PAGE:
4. And you must establish both feet outside of the kitchen before hitting the ball. This is important if you used the “walk through the kitchen” method above. It’s not enough to just establish one foot outside of the kitchen and lift the other foot in the air. You must actually have both feet outside the kitchen and on the court surface before hitting the ball.

A tip Tyson gave on setting up an Ernie

Move your opponent across from you to the inside of the court with a dink, then outside of the court with a dink. And when your opponent accross from you is looking at small picture, move outside the court and prep for the Ernie.

Your partner can also set you up for an Ernie when hitting cross court dinks. The important part is to wait for your opponent across from you to be “casting”, or reaching down for an outwide ball, then to move over for the Ernie.

**Note – It’s also important for your partner to cover the middle of the court when you go for an Ernie.

What’s the difference between a Bert and an Ernie?

A Bert is when your partner does an Ernie in front of you. For example, if my opponent across from me is in a dinking rally with me, my partner will jump over/through the kitchen and hit the ball out of the air.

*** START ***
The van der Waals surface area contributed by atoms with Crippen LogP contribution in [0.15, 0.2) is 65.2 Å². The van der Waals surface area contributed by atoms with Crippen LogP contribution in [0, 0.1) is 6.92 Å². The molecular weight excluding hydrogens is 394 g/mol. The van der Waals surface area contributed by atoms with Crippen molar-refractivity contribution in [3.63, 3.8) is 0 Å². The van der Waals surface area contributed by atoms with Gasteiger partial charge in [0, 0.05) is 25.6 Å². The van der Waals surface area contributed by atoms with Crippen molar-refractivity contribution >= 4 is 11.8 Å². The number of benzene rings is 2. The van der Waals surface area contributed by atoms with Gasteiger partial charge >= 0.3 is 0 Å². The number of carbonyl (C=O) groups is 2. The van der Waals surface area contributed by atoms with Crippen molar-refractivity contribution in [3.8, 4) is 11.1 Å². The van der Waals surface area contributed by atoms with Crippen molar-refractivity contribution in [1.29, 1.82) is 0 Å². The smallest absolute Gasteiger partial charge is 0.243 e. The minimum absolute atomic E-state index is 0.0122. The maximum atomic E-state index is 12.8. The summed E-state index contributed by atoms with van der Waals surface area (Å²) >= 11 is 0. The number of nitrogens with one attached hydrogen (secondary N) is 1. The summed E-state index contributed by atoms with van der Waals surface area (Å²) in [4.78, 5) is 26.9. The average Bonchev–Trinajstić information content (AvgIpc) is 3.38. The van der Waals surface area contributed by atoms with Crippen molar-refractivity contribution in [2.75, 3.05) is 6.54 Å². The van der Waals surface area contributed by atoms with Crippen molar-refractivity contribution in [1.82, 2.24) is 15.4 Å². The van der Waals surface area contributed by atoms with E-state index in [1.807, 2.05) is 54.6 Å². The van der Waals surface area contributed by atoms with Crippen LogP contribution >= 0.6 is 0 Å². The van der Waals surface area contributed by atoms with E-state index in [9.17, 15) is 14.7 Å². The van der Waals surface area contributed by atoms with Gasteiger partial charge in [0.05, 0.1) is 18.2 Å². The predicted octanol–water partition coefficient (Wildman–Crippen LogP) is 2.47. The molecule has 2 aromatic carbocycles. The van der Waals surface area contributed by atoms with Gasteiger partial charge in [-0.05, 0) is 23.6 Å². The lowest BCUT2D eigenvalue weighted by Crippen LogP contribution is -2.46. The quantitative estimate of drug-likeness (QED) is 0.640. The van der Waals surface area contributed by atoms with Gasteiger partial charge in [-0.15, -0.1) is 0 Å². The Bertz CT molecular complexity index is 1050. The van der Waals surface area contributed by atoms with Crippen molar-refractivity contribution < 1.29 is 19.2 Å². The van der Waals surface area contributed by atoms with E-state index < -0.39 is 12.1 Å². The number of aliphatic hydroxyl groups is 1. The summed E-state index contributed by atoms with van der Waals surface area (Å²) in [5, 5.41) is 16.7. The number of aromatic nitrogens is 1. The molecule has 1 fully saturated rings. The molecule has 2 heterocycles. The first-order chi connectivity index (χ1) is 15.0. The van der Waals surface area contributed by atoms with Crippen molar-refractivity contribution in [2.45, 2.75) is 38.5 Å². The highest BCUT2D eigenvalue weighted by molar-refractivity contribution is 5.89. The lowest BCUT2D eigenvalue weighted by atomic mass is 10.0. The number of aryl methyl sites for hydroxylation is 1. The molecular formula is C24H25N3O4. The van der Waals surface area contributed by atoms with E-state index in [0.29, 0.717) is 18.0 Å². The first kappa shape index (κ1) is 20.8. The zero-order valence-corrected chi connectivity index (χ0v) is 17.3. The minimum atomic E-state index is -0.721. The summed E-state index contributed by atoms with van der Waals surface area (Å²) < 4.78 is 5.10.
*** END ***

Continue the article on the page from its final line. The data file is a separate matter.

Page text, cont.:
This is even less common than an Ernie but sounded really cool! I haven’t even pulled off an Ernie yet but I have been trying. A Bert sounds extremely difficult considering I couldn’t even jump that far across the kitchen when my partner was there as well. Hah!

The Benefits of Drilling vs. Playing

Tyson suggested that 1 hour of drilling is equal to 3 hours of playing. So next time you are preparing for a tournament, make sure you drill various shots with your partner. You can get much more practice done drilling than you can in a pick up game.

What I Learned from Tyson McGuffin as a Pickleball Coach

I learned a lot from Tyson as a Pickleball player. But I was also fascinated by all the things I was able to improve on as a Pickleball coach myself. I became a Pickleball coach back in October of 2018 in Austin, Texas. Throughout the last 5 months I have mostly taught beginners how to play the game. But have also started teaching more advanced players the in depth strategies that go on inside the Pickleball court.

My passion for coaching tends to thrive on helping players improve their game. So I naturally was happy to learn a lot as a player because that helps me be a better coach too. On top of that, I was intrigued by observing other players and what they liked seeing from coach Tyson too.